All I could stomach back then was the occasional Goosebumps. It wasn't until I read Harry Potter and the Sorcerer's Stone did I finally see the light. That was the first time I was completely lost in a story. And by the time I read Harry Potter and the Goblet of Fire, I was not only a fan of the series, but a firm believer in the notion that books were better than movies (a notion I had previously scoffed at).

    I think what your brother needs is simple. He needs to devote some time to read a really good book. It doesn't even have to be something inline with his interests. Heck, when I read Harry Potter, I didn't care much for the subject matter. I just wanted to see what all the hype was about. And I saw it, and then some.

    P.S: In case you're wondering, I now consider the Foundation series as one of my favorite sci-fi stories of all time.

  6. My husband never used to read, but now that he has the nook app on his phone, he finds himself pulling out a Terry Pratchett (which some boys love, even though they've been around for eons) when he's waiting somewhere. So I think changing up the traditional format of books can help, too.

    Lots of guys I know loved Mike Mullin's Ashfall. It's super intense!

  7. It sounds like he's really active and probably needs more interactive stimulation than one typically gets from mere words on a page. So I second the graphic novel suggestion. I just read a really good one -- "Radiation: A Tale Of Love And Fallout." There's the Curie love story, explosions, and lots of cool stuff. Also: science! You could also look into manga (I used to like "Naruto") or something like Neil Gaiman's "Sandman" novels, which I haven't read but are on my list because they are supposed to be ah-MAZ-ing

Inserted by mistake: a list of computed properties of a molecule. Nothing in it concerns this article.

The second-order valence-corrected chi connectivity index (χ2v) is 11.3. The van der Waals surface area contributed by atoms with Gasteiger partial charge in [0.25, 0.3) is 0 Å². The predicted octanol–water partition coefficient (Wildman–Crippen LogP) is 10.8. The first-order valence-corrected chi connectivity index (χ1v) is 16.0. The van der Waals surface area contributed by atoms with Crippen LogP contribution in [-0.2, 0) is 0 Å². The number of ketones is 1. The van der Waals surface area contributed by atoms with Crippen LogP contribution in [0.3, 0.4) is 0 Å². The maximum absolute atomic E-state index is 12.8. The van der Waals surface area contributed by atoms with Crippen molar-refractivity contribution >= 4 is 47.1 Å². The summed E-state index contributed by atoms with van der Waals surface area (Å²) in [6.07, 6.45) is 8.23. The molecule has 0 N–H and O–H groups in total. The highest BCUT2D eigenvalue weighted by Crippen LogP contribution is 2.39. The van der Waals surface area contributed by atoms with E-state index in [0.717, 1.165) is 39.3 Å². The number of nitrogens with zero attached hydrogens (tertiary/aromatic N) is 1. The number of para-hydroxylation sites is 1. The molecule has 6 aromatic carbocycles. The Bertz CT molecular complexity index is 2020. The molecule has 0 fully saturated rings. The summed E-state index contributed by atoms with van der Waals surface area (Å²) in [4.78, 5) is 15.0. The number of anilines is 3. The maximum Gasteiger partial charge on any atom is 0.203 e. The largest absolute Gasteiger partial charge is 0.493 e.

8. Also: consider audiobooks. I listen to them on the metro or while exercising, so that could be something that would appeal to someone who feels that sitting down with a book is wasting time that could be better spent elsewhere. The Terry Pratchett Audiobooks are pretty fantastic.

  9. It's really tough. When I taught teenagers English, wow, what a struggle. The only way I could get them interested was to find really gritty reads that resonated with their lives.

    Graphic novels might be a good way in!

  10. I agree with Tere - a Kindle or Nook can suddenly make reading seem more accessible. My 22-year-old son has never been into reading, but since getting a Kindle at Christmas, he's been whipping through the books. I wouldn't despair at this stage - he may well come to reading later. But I know just how you feel - it's awful to hear someone say they don't like books!

  11. Studs, you say? Hmmm... ;)

    I know some people have already suggested this, but I'm a fan of audio books. So those may be worth a try!

  12. What about audio books? My husband likes reading but prefers audio books because for whatever reason, he absorbs information better audibly. When you listen to an audiobook, it's kind of similar to watching a movie. At the very least, you can close your eyes and imagine scenes unfolding. Something to consider?

  13. I probably wouldn't read if I was good at something. But I'm not good at anything so I read. Like seriously...if I could go out and play football like Eli Manning, I'd never pick up a book.

  14. I second Matt De La Pena, graphic novels, and audio books on the iPod.